Pro-Pioneer directional floating



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  • Pro-Pioneer directional floating

    Probably should just call Mike, but...

    Last year while on my float, I noticed something that continually baffled me.

    First off, I had little or no wind. When I did have wind, it seemed to blow the light end downwind.

    I loaded the area behind me heavier thinking that the light end would head downstream first so I could face towards my float. I always would swing around backwards as soon as I quit rowing. But I'm no dummy, so....

    I loaded the area in front of me heavier (rest of paragraph is same)...
    But I'm no dummy, so....

    I loaded the raft as evenly as possible but still floated backwards.

    I had a 14' self bailing pro pioneer with oar saddles. I loved the way it rowed and that I could stay in shallow 6" water.
    Could the boat have a front and rear end?
    May I have placed the seat in such a way that affected the drift?
    Maybe the back of my head is more aero than my nose?
    What do you think?
    Nick Clegg
    Husband, Father, Hunter,
    Usually in that order

  • #2
    "Maybe the back of my head is more aero than my nose?"

    I think you're hitting on something there Nikster. I have never figured this out either, but my cataraft & round raft all seem to behave the same way. That is until I decide to row the other direction. I jump to the cooler in front of me, turn around, and all of a sudden the stupid thing wants to float frontwards. I never would have thought it was my big nose causing this, but now I'm wondering...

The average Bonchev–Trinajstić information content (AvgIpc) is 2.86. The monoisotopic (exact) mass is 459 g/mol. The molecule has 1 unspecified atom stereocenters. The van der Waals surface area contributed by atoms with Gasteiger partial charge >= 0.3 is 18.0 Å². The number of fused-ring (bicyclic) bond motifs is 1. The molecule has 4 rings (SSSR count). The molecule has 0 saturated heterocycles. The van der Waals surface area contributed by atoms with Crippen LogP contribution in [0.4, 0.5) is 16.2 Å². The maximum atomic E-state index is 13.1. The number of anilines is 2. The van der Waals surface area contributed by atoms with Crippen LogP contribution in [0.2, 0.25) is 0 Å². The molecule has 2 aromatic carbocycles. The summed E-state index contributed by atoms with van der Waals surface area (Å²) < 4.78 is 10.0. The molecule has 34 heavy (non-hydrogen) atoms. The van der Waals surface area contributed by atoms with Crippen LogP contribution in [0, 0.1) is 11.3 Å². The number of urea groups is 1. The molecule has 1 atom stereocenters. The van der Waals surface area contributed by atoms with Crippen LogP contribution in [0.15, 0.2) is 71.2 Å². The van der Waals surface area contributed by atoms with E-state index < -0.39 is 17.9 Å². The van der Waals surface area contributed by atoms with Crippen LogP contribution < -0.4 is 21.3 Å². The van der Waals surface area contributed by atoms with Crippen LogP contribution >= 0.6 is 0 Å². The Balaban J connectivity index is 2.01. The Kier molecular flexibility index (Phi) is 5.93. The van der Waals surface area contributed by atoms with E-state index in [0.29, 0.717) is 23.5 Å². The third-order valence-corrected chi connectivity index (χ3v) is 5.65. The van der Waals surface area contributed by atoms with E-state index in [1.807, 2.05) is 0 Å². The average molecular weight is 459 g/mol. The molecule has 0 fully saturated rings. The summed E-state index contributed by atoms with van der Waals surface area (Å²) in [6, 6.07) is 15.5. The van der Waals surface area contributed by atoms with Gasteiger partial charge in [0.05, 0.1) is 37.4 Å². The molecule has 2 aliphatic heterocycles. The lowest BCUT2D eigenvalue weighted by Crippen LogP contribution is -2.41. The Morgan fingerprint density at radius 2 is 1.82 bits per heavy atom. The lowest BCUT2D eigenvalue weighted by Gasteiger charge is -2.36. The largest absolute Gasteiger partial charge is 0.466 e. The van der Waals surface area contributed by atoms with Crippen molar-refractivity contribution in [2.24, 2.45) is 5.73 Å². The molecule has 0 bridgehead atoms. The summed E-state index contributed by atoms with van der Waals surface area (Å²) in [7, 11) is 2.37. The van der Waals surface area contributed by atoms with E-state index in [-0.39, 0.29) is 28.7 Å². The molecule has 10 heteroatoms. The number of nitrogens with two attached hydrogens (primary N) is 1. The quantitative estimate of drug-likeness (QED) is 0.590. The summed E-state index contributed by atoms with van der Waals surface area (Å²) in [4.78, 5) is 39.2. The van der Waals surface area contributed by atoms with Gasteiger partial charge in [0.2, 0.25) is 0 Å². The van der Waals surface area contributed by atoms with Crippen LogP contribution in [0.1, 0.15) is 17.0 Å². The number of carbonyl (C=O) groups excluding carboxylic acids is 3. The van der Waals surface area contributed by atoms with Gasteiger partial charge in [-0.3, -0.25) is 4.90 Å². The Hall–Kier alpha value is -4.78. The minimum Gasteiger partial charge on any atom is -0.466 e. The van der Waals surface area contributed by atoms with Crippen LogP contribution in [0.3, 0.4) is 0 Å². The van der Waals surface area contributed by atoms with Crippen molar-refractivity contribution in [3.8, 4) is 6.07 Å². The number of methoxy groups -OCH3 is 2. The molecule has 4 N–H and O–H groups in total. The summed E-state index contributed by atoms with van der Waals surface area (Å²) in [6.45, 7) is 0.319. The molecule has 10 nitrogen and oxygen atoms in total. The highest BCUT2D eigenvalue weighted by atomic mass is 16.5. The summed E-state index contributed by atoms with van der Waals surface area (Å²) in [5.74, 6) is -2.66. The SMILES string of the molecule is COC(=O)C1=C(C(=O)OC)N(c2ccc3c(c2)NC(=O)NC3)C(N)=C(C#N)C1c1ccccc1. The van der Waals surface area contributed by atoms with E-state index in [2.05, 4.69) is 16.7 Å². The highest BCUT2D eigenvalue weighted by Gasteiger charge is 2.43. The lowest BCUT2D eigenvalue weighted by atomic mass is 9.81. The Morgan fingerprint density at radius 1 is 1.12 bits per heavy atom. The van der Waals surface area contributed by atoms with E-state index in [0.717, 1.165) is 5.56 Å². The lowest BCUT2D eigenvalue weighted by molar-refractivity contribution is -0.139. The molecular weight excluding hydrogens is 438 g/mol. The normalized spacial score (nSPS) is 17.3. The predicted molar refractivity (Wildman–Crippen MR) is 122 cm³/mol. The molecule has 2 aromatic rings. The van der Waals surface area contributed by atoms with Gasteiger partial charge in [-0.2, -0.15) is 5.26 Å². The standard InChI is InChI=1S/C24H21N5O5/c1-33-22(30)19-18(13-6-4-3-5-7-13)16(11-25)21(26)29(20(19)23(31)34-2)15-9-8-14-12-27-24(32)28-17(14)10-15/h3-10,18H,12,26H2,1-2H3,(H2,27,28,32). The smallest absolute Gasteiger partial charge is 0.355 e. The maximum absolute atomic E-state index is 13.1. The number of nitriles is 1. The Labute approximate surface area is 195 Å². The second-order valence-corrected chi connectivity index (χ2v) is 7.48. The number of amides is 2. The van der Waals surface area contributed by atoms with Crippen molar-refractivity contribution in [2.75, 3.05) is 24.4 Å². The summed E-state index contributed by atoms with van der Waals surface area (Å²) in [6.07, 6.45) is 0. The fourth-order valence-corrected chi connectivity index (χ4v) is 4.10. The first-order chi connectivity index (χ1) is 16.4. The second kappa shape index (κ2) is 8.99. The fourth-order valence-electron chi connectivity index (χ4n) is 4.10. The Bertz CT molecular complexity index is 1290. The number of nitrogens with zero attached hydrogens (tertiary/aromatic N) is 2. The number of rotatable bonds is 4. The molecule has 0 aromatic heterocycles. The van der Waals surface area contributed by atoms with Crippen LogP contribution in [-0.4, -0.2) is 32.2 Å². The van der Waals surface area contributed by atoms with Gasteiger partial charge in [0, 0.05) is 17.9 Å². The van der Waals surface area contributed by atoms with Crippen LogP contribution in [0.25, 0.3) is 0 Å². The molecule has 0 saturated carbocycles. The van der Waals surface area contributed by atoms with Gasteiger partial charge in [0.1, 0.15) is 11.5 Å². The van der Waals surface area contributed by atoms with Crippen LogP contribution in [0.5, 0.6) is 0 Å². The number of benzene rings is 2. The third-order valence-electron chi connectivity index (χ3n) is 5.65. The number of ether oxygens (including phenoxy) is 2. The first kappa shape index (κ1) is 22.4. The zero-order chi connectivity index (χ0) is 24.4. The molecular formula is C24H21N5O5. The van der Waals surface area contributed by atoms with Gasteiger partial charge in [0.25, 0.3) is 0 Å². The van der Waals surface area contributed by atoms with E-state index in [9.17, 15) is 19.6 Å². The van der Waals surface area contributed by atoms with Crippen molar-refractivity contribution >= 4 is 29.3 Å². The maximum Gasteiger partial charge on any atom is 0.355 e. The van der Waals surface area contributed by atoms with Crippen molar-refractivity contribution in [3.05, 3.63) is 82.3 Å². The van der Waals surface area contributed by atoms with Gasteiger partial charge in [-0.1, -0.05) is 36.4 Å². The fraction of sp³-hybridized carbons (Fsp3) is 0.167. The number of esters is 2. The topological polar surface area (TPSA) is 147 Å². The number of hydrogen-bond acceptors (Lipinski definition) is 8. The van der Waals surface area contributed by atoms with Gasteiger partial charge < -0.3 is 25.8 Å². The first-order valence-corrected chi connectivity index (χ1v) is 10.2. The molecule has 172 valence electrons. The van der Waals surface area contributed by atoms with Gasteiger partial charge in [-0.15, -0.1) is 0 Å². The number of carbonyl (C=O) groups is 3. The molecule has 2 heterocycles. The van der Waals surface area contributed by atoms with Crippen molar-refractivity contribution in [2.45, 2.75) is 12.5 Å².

• #3
      Hmmm might call Larry on this one vice Mike.


      • #4
        Noticed the same thing - in flowing water, I can easily maintain the boat's direction by back-paddling, but as soon as I want a downstream boost with a forward paddle, the boat wants to come around. I could usually overpower the tendency with a herculean stroke, but not always. On long stretches of uniformly flowing water where I didn't have to pick a braid, I could turn backwards and backpaddle and keep my bearing without too much trouble.

        On flatwater, I recall stretches of 5-10 backpaddling strokes where I only pulled with one oar, with no wind influence, to keep the boat going straight. Like you mention, loading didn't seem to matter.

        The inflatable floor has subtle "scoops" inward at each of the four corners. I wonder if these catch like a ski edge when you get anything but straight...


        • #5
          i think it has to do with the fact the river current is "stacking up" behind and therefore pushing the watercraft. no matter what kind of craft you are in, if you are parallel to the current, the current pushes the rear of the boat faster than the front, so the rear is constantly pushed forward. Any amount of uneveness in the current and the boat begins to turn no matter where the weight is loaded in the boat.

          that is my take on it, which is worth less than the price (nothing) you paid for it


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